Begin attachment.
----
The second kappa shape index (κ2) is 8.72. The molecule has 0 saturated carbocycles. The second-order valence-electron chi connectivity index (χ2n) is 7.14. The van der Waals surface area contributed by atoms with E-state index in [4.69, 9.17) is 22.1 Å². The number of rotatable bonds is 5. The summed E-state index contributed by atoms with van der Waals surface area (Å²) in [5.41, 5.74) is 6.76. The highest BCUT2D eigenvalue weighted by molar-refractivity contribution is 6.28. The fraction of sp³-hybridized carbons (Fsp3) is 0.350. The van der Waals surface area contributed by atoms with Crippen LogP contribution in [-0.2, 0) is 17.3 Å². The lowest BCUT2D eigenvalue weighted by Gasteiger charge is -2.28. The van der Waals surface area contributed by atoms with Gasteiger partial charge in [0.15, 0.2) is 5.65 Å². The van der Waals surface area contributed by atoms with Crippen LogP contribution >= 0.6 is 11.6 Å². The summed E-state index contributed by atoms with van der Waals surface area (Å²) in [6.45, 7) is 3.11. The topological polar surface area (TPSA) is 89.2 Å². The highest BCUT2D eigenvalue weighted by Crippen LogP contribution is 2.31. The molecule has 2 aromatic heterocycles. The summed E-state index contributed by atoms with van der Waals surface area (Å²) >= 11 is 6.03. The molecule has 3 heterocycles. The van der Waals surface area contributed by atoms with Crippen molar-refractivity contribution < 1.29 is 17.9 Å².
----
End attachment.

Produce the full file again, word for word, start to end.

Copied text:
The second kappa shape index (κ2) is 8.72. The molecule has 0 saturated carbocycles. The second-order valence-electron chi connectivity index (χ2n) is 7.14. The van der Waals surface area contributed by atoms with E-state index in [4.69, 9.17) is 22.1 Å². The number of rotatable bonds is 5. The summed E-state index contributed by atoms with van der Waals surface area (Å²) in [5.41, 5.74) is 6.76. The highest BCUT2D eigenvalue weighted by molar-refractivity contribution is 6.28. The fraction of sp³-hybridized carbons (Fsp3) is 0.350. The van der Waals surface area contributed by atoms with Crippen LogP contribution in [-0.2, 0) is 17.3 Å². The lowest BCUT2D eigenvalue weighted by Gasteiger charge is -2.28. The van der Waals surface area contributed by atoms with Gasteiger partial charge in [0.15, 0.2) is 5.65 Å². The van der Waals surface area contributed by atoms with Crippen LogP contribution >= 0.6 is 11.6 Å². The summed E-state index contributed by atoms with van der Waals surface area (Å²) in [6.45, 7) is 3.11. The topological polar surface area (TPSA) is 89.2 Å². The highest BCUT2D eigenvalue weighted by Crippen LogP contribution is 2.31. The molecule has 2 aromatic heterocycles. The summed E-state index contributed by atoms with van der Waals surface area (Å²) >= 11 is 6.03. The molecule has 3 heterocycles. The van der Waals surface area contributed by atoms with Crippen molar-refractivity contribution < 1.29 is 17.9 Å².